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The Kursk-Root Icon of the Mother of God, Always on the Move

Bishop Nicholas (Olhovsky) of Manhattan is the caretaker of the Kursk-Root Icon of the Mother of God "of the Sign," the Hodigitria [Indicator of the Way] of the Russian diaspora, one of the main holy items in the Orthodox Christian world. In an interview with Pravmir, he talked about his obedience, the importance of the Kursk Icon for Russians living abroad and of the miracles associated with the image.

On 8 September, 1295, on the day of the Nativity of the Most-Holy Mother of God, a small force of hunters from Rylsk came to hunt at the Tuskora River, 27 versts from Kursk. One of the hunters, an honorable and pious man, seeking prey in the woods, found a small icon lying face down on the root of a tree. He had barely lifted it to inspect it when the spot upon which the icon lay burst out with a strong spring of pure water. The icon turned out to be of the type referred to as the "Sign" of the Mother of God. The hunter who found the icon knew that this was no ordinary occurrence. He called his companions and together they built a small wooden chapel, into which they placed this icon. The residents of Rylsk, hearing of the newly-appeared icon of the Mother of God, began to visit it for veneration, and many miracles began to appear from it.

In 1385 the Kursk region was again swept by the Tatars. They tried to burn down the chapel and its Icon, but the wooden structure would not burn. The priest who lived by the chapel, Fr. Bogolep, explained to them that the reason for this miracle was the Icon itself. The incensed Tatars hacked the Icon in half and tossed the pieces in different directions, then burned the chapel.

They took the priest prisoner and was forced to tend to Tatar flocks. Some time later he was ransomed by emissaries of the Muscovite Grand Duke who were on their way to the Golden Horde, and he returned to the place where the chapel had stood. After a long search, while praying and fasting, he found both halves of the holy Icon, placed them side by side, and they grew together seamlessly, exhibiting only something "like dew".

In 1676 the holy Icon traveled to the Don River for blessing the Don Cossack troops. In 1684 Tsars Ivan and Petr Alekseevich sent a copy of this Icon with the order that it accompany Orthodox troops into battle. In 1687 the holy Icon was sent to the "Great Army." In 1689 copies of the holy Icon were given to the armies in the Crimean campaign. In 1812 a copy of the holy Icon was sent to Prince Kutuzov and the battling troops. Before his icon St Seraphim of Sarov prayed and was healed.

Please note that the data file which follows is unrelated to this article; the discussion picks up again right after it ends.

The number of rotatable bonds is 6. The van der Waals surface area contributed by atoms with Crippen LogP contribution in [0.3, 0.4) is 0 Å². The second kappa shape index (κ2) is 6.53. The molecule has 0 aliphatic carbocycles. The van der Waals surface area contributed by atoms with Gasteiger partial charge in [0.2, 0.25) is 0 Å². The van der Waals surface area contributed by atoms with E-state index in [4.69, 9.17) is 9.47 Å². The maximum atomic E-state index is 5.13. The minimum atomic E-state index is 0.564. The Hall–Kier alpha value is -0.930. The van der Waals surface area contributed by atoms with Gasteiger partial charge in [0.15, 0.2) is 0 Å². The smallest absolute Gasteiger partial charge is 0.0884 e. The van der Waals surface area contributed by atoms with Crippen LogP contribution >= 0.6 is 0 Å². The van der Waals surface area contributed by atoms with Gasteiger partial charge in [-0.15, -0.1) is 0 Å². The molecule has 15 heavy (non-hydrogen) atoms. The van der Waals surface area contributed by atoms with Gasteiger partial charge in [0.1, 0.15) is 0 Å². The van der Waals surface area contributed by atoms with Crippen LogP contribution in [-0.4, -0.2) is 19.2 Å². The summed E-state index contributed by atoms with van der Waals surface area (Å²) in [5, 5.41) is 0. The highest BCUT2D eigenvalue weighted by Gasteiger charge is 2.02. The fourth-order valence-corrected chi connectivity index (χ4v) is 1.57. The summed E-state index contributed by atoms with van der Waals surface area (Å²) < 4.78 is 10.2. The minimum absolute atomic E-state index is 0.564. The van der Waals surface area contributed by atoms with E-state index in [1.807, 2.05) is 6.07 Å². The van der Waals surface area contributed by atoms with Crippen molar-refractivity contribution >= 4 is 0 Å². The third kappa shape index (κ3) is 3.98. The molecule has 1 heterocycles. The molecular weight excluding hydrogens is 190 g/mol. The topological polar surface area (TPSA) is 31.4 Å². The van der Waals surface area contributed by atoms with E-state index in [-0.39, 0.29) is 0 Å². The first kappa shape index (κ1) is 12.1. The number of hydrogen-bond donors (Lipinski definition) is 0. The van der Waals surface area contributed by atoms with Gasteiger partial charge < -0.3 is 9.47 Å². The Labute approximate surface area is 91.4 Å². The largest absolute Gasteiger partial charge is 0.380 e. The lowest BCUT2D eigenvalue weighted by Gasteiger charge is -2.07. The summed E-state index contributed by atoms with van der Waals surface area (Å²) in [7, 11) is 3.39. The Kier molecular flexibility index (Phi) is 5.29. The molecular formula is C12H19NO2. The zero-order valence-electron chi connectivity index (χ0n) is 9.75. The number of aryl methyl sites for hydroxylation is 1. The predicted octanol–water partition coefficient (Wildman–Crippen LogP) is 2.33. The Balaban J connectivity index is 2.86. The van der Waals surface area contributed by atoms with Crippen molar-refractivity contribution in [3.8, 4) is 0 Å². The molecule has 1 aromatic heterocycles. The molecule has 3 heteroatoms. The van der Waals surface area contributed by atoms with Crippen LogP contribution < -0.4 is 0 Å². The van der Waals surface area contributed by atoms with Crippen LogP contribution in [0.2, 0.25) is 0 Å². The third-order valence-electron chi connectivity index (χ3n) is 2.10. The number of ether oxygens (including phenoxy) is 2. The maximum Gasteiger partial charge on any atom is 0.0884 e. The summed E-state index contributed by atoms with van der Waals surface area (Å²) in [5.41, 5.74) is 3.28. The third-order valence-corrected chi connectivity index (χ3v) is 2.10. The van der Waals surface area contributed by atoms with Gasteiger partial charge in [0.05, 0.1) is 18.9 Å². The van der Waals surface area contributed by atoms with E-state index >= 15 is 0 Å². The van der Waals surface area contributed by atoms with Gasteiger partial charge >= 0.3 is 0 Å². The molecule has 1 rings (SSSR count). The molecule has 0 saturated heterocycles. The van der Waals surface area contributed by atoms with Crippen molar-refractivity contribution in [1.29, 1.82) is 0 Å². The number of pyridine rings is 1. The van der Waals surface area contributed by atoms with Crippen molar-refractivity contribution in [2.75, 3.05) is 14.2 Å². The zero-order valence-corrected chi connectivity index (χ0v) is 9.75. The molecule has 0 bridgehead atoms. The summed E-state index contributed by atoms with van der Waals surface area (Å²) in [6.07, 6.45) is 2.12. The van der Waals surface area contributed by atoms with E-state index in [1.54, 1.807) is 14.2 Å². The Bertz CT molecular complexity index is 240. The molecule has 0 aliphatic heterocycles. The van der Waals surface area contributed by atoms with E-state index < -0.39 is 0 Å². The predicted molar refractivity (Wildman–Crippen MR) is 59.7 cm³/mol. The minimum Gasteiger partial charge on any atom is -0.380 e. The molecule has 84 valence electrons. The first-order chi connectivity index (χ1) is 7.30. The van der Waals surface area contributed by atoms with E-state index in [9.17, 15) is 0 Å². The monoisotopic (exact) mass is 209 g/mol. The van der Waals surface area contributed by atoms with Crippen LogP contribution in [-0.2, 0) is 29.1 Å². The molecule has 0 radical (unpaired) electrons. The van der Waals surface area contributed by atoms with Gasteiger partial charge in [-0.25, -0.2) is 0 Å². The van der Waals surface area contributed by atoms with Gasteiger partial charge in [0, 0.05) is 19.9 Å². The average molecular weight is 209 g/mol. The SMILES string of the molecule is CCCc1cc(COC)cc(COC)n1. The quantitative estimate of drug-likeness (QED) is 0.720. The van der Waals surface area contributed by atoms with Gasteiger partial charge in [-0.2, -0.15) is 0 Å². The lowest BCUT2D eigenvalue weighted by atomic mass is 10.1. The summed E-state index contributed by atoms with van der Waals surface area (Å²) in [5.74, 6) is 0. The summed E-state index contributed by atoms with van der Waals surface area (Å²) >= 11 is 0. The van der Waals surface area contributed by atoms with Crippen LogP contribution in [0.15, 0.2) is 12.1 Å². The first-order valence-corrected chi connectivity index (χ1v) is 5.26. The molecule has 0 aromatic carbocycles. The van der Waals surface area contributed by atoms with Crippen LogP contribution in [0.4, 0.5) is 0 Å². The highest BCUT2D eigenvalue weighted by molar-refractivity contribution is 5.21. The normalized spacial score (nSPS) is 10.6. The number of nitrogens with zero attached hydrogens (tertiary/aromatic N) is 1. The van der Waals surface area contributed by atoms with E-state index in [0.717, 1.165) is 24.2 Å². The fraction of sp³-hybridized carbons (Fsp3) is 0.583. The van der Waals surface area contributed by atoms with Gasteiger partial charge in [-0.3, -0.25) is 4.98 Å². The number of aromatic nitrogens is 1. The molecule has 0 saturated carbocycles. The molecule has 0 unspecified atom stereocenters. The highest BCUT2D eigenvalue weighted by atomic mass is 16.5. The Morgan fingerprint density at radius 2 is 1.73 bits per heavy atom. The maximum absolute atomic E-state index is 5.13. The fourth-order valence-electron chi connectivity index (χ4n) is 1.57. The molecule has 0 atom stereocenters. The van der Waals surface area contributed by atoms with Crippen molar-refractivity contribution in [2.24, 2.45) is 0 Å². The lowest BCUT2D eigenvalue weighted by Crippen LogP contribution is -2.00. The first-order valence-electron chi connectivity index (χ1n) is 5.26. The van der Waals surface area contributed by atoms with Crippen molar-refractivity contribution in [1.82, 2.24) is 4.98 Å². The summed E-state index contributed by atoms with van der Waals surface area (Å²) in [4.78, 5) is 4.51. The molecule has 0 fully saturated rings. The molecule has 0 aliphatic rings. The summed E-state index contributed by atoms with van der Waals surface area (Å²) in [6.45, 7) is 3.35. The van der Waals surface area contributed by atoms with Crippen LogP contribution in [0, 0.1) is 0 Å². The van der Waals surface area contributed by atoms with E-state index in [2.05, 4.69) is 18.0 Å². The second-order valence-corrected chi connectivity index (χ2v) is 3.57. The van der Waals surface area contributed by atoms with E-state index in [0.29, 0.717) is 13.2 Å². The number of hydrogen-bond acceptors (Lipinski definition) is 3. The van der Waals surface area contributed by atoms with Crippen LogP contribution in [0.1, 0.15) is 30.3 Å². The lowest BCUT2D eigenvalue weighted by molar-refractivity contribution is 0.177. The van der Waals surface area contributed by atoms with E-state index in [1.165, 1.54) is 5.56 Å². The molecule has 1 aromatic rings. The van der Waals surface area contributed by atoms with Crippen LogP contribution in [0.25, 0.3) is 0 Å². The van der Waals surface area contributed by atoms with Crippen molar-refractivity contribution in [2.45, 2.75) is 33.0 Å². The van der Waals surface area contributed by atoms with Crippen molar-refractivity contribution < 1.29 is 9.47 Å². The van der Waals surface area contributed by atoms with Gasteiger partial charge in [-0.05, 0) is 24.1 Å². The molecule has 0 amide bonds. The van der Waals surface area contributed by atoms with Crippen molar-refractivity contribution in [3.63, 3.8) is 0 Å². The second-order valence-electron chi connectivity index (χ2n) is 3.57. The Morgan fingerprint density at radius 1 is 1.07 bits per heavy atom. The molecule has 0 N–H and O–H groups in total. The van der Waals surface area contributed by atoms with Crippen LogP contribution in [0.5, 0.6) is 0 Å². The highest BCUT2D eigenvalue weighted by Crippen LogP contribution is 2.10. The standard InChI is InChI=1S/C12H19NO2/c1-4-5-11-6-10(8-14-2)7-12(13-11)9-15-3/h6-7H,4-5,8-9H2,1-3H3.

On the night of 7-8 March, 1898, conspirator revolutionaries-atheists tried to blow up the Miracle-working Icon with a hellish bomb, but the Lord Jesus Christ glorified His Most-Pure Mother yet more, for despite the terrifying destruction in the cathedral surrounding the Icon, it remained untouched.

On 12 April 1918, the holy Icon was stolen from the cathedral of the Monastery of the Sign of the Mother of God and stripped of its ornamentation, but on 2 May it was found and returned to its place.

Finally, in 1919, while accompanying Bishop Feofan of Kursk and Oboyan' and some monks of the Monastery of the Sign, the holy Icon crossed the border to the neighborly Serbia. In 1920 it again, at the behest of General Wrangel, visited Russia at the Crimea and remained there until the final evacuation of the Russian Army in the first days of November, 1920. The holy Icon returned to Serbia, where it remained until 1944, when, together with the Synod of Bishops, it went abroad, to Munich (Bavaria) with Metropolitan Anastassy. In 1951 Metropolitan Anastassy moved from Munich to America. Since 1957 the Icon had resided in the main cathedral dedicated to it in the Synod of Bishops in New York. The holy Icon regularly travels to all the dioceses of the Russian diaspora.

You became the caretaker of the Kursk-Root Icon eight years ago. Do you remember your first impressions when you were appointed?

I was informed of this in the altar of the Synodal Cathedral in New York. This was in December, 2010. At first I was a bit troubled, and could not grasp the seriousness of the situation, but then I sensed the love and support of our bishops, and accepted this wonderful obedience.

Id like to point out that Im not alone. Other bishops, clergymen, faithful, we are all caretakers of the Kursk-Root Icon. I help organize the schedule, travel to various diocese or parishes, but everyone participates. It is a great joy, but at the same time, there is the fear of God, for we are in the presence of the Most-Holy Mother of God.

What are the main responsibilities of the caretaker of the miracle-working icon?

Of course, the caretaker must know the history of the icon and the special prayers that are read before it. But I would say that most of my responsibilities amount to accompanying the holy image to various parishes and visiting the sick. I try to the best of my modest abilities to pray before the icon for those who request prayers. For instance, performing moleben services, or during Liturgy.

In addition to this, it's important to let people know when the icon is in New York, when it will visit one parish or another, so that they can make arrangements to come and pray to the Mother of God. As I understand it, this is also the proselytization of Orthodox Christianity, and an opportunity to tell people about the miraculous appearance of the Kursk Icon among us.

What is it like to constantly be near the icon before which St Seraphim of Sarov prayed, as did Saint John of Shanghai, before which so many generations have prayed? Do you feel fear and trepidation?